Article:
Record-breaking temperatures, sudden and dramatic shifts in the weather, natural disasters. It’s been a wild year, weather-wise. And it may be just the beginning.
Our low temperatures during winter have been getting less low – in fact, the lows are rising faster than the overall average temperature. For Nebraskans who grew up with freezing cold, snow and blizzards, it sounds great!
Or does it?
Those miserably cold winters have provided dependable pest control, limiting insect pests for months at a time. What if temperatures remain too high to control our insect pests? And, even worse, might “foreign” pests from southern climates move into our area and wreak additional havoc on plants?
Invasive plants might also take advantage of an altered climate and compete more aggressively with native species. (Weeds did exceptionally well this past summer; perhaps you noticed.)
Besides higher low temperatures in winter, another aspect of the changing climate is increasing weather extremes. Droughts may last longer and, when it does rain, the rainfall could be much heavier.
Erratic weather patterns could increase shifting of the polar vortex, like the southward shift of the north polar vortex that occurred in 2014. The results of that weather event were devastating because of the steep temperature drop before plants had finished the cold hardening process; water remaining in plant cells froze, causing expansion and a rupture of delicate cell membranes. Hardest hit were willow and red maple trees. Magnolia and cherry trees, as well as many deciduous shrubs, suffered or died that year.
An added challenge of a “warming” winter is that fruit trees may break bud much earlier. If that happens, and there is a spring frost, it will affect fruit production. This was our experience in 2016 with our apple trees. This year, thankfully, the weather cooperated and we spent the fall months harvesting, cooking, giving away and eating our bountiful supply of apples.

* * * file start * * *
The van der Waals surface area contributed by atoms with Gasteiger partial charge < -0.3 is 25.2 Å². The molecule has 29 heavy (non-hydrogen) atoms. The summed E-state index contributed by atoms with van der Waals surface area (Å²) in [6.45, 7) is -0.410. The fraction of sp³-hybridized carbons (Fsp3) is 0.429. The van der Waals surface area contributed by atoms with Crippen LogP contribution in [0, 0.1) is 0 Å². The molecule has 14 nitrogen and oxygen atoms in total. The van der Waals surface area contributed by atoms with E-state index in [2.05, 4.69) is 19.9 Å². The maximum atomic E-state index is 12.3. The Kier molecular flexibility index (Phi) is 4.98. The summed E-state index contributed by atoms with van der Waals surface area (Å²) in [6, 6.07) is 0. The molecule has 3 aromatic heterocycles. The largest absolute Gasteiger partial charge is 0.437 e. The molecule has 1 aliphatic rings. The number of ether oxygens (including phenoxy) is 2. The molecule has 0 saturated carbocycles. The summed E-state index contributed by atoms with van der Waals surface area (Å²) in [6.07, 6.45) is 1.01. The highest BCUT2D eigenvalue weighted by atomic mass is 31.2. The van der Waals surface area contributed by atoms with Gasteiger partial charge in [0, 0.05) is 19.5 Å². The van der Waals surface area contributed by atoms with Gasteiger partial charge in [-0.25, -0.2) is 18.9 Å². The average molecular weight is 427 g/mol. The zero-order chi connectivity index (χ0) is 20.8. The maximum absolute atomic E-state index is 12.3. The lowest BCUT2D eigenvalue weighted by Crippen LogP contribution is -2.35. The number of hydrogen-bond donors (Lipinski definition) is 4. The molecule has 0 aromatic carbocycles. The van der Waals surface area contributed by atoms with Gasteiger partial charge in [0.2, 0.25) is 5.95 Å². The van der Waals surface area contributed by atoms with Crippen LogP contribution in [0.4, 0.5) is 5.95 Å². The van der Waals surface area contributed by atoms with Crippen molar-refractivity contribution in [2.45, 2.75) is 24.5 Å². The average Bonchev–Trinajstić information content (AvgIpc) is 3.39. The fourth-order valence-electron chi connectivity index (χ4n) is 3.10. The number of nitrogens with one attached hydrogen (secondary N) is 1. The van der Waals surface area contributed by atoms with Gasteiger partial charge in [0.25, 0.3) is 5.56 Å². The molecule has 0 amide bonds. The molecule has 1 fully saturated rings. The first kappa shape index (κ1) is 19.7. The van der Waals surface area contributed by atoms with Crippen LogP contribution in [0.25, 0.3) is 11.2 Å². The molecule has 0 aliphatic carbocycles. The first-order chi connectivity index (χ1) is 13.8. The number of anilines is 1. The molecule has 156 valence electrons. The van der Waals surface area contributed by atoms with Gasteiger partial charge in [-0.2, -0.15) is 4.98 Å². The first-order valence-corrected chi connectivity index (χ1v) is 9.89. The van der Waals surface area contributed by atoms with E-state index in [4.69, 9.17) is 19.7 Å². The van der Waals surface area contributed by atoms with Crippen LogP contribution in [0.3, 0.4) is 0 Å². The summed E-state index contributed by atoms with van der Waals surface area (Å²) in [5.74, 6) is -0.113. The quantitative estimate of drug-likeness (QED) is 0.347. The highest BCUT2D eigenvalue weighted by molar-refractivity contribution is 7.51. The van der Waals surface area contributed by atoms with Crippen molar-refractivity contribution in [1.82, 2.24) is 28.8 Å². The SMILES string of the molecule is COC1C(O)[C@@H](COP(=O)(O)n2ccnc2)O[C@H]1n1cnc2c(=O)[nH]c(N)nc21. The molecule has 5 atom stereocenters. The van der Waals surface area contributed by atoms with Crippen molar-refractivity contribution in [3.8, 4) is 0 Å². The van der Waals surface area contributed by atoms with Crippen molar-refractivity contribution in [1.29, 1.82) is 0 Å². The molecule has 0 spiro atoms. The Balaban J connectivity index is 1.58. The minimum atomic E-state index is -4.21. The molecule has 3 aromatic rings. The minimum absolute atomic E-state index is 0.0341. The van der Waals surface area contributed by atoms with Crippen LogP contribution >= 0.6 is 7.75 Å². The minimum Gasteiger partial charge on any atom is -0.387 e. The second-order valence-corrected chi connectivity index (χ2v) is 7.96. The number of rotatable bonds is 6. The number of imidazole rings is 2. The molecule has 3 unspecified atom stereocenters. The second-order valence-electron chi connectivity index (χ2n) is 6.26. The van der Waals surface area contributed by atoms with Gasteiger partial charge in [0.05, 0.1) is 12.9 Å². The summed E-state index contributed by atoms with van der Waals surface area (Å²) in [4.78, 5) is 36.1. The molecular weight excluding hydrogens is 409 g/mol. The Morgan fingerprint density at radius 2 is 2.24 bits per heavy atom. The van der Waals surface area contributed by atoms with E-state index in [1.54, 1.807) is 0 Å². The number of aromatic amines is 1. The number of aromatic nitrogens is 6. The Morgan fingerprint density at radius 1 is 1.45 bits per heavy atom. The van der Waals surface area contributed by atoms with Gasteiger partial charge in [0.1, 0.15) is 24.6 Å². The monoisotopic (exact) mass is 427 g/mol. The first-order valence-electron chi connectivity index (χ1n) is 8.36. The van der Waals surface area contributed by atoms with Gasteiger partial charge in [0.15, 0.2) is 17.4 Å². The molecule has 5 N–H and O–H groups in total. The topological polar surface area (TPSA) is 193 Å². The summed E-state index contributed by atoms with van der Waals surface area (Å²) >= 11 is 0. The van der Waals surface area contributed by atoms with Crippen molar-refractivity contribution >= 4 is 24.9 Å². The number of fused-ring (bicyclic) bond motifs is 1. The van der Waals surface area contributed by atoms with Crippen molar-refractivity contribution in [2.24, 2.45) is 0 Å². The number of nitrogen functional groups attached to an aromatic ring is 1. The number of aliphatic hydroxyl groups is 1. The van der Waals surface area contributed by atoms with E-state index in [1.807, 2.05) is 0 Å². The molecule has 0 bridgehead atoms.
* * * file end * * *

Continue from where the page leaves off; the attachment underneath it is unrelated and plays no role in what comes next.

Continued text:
So, what does a gardener do? Start planting trees suitable for Zone 8? Not yet. Remember that part about weather extremes? It will still get cold, just less reliably.
The best bet is plant diversity. The more diverse the plant material, the more likelihood of success. Consider adding plants that can endure hotter and colder temperatures and adjust to drought conditions that mix with significant wet periods. The Nebraska Statewide Arboretum has lists of plants that are water-wise, diverse and pollinator-friendly. Its website is plantnebraska.org.
Mulching will also help. Adding mulch around trees and in garden areas conserves moisture during drought, reduces soil temperatures in the heat of summer and provides an insulating layer.
Think about reducing turf areas and increasing native trees, shrubs and wildflowers. Doing so will help pollinators and reduce adverse environmental impacts such as fertilizer use. And you would have less mowing to do, allowing you to enjoy whatever the weather might be.